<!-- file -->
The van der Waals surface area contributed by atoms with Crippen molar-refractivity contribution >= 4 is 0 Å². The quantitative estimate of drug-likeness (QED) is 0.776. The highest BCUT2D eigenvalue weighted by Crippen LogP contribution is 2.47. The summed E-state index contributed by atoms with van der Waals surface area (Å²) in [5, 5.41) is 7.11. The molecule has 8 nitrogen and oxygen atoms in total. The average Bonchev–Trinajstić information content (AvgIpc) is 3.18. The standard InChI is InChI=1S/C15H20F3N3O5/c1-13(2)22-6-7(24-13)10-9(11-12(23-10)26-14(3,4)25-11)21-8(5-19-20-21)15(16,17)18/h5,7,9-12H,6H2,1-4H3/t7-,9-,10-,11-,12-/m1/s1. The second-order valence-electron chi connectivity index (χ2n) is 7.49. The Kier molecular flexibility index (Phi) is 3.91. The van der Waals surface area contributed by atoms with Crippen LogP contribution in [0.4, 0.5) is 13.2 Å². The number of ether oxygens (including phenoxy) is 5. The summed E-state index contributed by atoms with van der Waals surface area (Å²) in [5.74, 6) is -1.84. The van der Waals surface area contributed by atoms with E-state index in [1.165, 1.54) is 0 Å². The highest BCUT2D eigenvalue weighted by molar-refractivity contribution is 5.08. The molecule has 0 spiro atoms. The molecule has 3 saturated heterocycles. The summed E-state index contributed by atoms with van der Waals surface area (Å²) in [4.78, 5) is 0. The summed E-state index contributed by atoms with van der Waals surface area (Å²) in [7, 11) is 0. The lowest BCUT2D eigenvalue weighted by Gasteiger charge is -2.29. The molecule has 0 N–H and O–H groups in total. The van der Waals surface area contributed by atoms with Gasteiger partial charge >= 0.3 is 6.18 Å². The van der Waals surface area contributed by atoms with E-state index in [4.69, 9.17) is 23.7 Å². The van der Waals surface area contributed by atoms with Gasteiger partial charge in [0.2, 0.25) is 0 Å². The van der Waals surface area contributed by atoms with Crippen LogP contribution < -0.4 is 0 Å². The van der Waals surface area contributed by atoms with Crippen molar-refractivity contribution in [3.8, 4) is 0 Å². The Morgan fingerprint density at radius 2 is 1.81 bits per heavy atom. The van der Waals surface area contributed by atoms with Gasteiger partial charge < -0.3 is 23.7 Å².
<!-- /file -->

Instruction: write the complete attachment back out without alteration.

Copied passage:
The van der Waals surface area contributed by atoms with Crippen molar-refractivity contribution >= 4 is 0 Å². The quantitative estimate of drug-likeness (QED) is 0.776. The highest BCUT2D eigenvalue weighted by Crippen LogP contribution is 2.47. The summed E-state index contributed by atoms with van der Waals surface area (Å²) in [5, 5.41) is 7.11. The molecule has 8 nitrogen and oxygen atoms in total. The average Bonchev–Trinajstić information content (AvgIpc) is 3.18. The standard InChI is InChI=1S/C15H20F3N3O5/c1-13(2)22-6-7(24-13)10-9(11-12(23-10)26-14(3,4)25-11)21-8(5-19-20-21)15(16,17)18/h5,7,9-12H,6H2,1-4H3/t7-,9-,10-,11-,12-/m1/s1. The second-order valence-electron chi connectivity index (χ2n) is 7.49. The Kier molecular flexibility index (Phi) is 3.91. The van der Waals surface area contributed by atoms with Crippen LogP contribution in [0.4, 0.5) is 13.2 Å². The number of ether oxygens (including phenoxy) is 5. The summed E-state index contributed by atoms with van der Waals surface area (Å²) in [5.74, 6) is -1.84. The van der Waals surface area contributed by atoms with E-state index in [1.165, 1.54) is 0 Å². The highest BCUT2D eigenvalue weighted by molar-refractivity contribution is 5.08. The molecule has 0 spiro atoms. The molecule has 3 saturated heterocycles. The summed E-state index contributed by atoms with van der Waals surface area (Å²) in [4.78, 5) is 0. The summed E-state index contributed by atoms with van der Waals surface area (Å²) in [7, 11) is 0. The lowest BCUT2D eigenvalue weighted by Gasteiger charge is -2.29. The molecule has 0 N–H and O–H groups in total. The van der Waals surface area contributed by atoms with Gasteiger partial charge >= 0.3 is 6.18 Å². The van der Waals surface area contributed by atoms with E-state index in [4.69, 9.17) is 23.7 Å². The van der Waals surface area contributed by atoms with Gasteiger partial charge in [0.2, 0.25) is 0 Å². The van der Waals surface area contributed by atoms with Crippen LogP contribution < -0.4 is 0 Å². The van der Waals surface area contributed by atoms with Crippen molar-refractivity contribution in [3.8, 4) is 0 Å². The Morgan fingerprint density at radius 2 is 1.81 bits per heavy atom. The van der Waals surface area contributed by atoms with Gasteiger partial charge < -0.3 is 23.7 Å².